Q9 - What not to include in board meeting ?

A9 - Start with all the things you share with your team, then what you share with the peers, then what you share with the CEO. Then start rejecting what doesn’t fit into your board meeting goals. Have some basic links in the slide which has 2nd level detail. Since we start with the full folder, we can go back to details if and when needed. Demonstrate security and business control with the board.

 

Q10 - Success factors in board meeting ?

A10 - Never include something you want to do once. Keep the same structure you will consistently present to the board. No experiments, always make sure it’s sustainable

 

Q11 - Any follow through post board meeting ?

A11 - Having someone with you at the meeting, so they can note the commitments at the meeting. Summarise and mention the things you’re now due to do and set in the timelines. If possible, do it at the meeting. See if any areas have challenges. It sorts things and unrealistic expectations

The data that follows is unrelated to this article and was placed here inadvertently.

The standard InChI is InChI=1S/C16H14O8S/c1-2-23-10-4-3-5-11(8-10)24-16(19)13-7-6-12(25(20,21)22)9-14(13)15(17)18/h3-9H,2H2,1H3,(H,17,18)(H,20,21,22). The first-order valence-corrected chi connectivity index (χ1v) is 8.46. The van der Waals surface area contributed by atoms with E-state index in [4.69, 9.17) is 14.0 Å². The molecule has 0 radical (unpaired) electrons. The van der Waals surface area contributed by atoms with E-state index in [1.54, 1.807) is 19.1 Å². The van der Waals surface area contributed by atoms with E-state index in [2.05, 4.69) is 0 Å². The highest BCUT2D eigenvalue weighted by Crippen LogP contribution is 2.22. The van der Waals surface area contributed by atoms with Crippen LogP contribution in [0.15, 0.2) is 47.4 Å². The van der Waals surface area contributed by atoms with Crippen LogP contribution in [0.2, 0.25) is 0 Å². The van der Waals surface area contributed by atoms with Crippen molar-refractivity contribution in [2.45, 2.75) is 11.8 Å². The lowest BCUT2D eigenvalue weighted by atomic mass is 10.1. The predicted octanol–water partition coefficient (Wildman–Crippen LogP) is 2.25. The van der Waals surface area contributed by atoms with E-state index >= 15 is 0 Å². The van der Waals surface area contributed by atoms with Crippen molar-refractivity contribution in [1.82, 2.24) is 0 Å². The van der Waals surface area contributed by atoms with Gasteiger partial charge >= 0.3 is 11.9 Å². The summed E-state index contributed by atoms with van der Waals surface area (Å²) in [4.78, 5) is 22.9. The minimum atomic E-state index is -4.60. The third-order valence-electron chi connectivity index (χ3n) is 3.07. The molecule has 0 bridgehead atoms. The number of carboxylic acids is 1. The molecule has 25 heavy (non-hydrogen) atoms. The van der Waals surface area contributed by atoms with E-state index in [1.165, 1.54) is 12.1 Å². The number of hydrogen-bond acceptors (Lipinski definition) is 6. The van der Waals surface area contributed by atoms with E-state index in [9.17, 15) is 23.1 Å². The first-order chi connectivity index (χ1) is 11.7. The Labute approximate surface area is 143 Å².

(Reference link for fireside chat & more details on the topic: https://www.cisoplatform.com/profiles/blogs/how-to-present-cybersecurity-risks-to-the-senior-management)

E-mail me when people leave their comments –

Allan Alford (CTO, CISO @TrustMAPP) and Bikash Barai (Co-Founder FireCompass)